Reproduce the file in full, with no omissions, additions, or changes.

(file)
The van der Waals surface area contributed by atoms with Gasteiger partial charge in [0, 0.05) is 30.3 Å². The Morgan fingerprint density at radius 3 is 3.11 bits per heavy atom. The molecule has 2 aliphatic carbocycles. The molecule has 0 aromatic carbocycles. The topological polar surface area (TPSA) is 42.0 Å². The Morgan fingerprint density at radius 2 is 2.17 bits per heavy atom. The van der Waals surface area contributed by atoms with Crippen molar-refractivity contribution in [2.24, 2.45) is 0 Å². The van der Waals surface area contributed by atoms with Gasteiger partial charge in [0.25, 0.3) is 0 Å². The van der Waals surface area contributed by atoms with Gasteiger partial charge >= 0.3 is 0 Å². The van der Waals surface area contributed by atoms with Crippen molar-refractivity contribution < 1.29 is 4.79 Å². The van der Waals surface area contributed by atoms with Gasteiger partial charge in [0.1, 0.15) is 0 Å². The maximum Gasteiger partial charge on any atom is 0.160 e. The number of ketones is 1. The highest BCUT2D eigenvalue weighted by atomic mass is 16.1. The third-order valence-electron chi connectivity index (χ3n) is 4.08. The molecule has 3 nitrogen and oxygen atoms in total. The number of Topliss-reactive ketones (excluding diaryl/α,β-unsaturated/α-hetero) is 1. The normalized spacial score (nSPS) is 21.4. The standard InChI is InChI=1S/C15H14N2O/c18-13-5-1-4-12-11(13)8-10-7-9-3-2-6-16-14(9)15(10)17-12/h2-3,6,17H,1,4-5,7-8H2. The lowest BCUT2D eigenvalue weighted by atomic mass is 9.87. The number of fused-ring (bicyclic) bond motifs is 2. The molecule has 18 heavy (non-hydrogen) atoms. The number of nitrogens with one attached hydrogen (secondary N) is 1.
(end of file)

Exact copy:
The van der Waals surface area contributed by atoms with Gasteiger partial charge in [0, 0.05) is 30.3 Å². The Morgan fingerprint density at radius 3 is 3.11 bits per heavy atom. The molecule has 2 aliphatic carbocycles. The molecule has 0 aromatic carbocycles. The topological polar surface area (TPSA) is 42.0 Å². The Morgan fingerprint density at radius 2 is 2.17 bits per heavy atom. The van der Waals surface area contributed by atoms with Crippen molar-refractivity contribution in [2.24, 2.45) is 0 Å². The van der Waals surface area contributed by atoms with Gasteiger partial charge in [0.25, 0.3) is 0 Å². The van der Waals surface area contributed by atoms with Gasteiger partial charge >= 0.3 is 0 Å². The van der Waals surface area contributed by atoms with Crippen molar-refractivity contribution < 1.29 is 4.79 Å². The van der Waals surface area contributed by atoms with Gasteiger partial charge in [0.1, 0.15) is 0 Å². The maximum Gasteiger partial charge on any atom is 0.160 e. The number of ketones is 1. The highest BCUT2D eigenvalue weighted by atomic mass is 16.1. The third-order valence-electron chi connectivity index (χ3n) is 4.08. The molecule has 3 nitrogen and oxygen atoms in total. The number of Topliss-reactive ketones (excluding diaryl/α,β-unsaturated/α-hetero) is 1. The normalized spacial score (nSPS) is 21.4. The standard InChI is InChI=1S/C15H14N2O/c18-13-5-1-4-12-11(13)8-10-7-9-3-2-6-16-14(9)15(10)17-12/h2-3,6,17H,1,4-5,7-8H2. The lowest BCUT2D eigenvalue weighted by atomic mass is 9.87. The number of fused-ring (bicyclic) bond motifs is 2. The molecule has 18 heavy (non-hydrogen) atoms. The number of nitrogens with one attached hydrogen (secondary N) is 1.